While heat pumped into and stored in the western Pacific Ocean by strengthening equatorial trade winds appears to be largely responsible for the hiatus in surface warming observed over the past 13 years, when those winds slow that heat will rapidly return to the atmosphere causing an abrupt rise in global average temperatures, scientists at Australia's ARC Center of Excellence for Climate System Science said.
"Scientists have long suspected that extra ocean heat uptake has slowed the rise of global average temperatures, but the mechanism behind the hiatus remained unclear," lead study author Matthew England said.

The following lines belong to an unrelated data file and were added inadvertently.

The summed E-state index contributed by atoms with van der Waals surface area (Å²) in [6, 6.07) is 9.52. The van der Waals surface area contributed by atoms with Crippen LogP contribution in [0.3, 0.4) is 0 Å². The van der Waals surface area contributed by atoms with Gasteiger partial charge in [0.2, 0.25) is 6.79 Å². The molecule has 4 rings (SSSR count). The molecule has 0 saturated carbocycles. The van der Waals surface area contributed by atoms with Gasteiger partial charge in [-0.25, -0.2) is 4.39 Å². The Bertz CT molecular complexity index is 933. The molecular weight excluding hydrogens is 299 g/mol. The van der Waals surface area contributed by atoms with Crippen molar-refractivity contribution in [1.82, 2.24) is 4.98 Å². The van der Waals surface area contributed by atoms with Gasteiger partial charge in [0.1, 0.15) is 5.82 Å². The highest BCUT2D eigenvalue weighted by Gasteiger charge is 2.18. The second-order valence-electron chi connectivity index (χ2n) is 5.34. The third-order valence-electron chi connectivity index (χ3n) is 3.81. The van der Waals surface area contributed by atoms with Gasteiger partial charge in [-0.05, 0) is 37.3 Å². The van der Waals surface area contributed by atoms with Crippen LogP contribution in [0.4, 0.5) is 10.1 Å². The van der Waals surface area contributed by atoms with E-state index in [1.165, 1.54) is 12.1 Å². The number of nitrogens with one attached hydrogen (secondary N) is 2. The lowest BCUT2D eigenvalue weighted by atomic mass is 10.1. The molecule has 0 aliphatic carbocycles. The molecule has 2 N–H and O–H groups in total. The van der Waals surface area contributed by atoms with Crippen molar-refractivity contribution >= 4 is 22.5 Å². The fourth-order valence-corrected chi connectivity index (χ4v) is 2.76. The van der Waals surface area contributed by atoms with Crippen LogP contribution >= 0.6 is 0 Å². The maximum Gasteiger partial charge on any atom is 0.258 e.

"But the heat uptake is by no means permanent: when the trade wind strength returns to normal -- as it inevitably will -- our research suggests heat will quickly accumulate in the atmosphere."
The strengthening of the Pacific trade winds began during the 1990s and is ongoing. Previously, no climate models incorporated such strengthening and so failed to capture the hiatus in warming, the researchers said.
"The winds lead to extra ocean heat uptake, which stalled warming of the atmosphere," England said. "Accounting for this wind intensification in model projections produces a hiatus in global warming that is in striking agreement with observations.
"Unfortunately, however, when the hiatus ends, global warming looks set to be rapid. This pumping of heat into the ocean is not very deep, however, and once the winds abate, heat is returned rapidly to the atmosphere."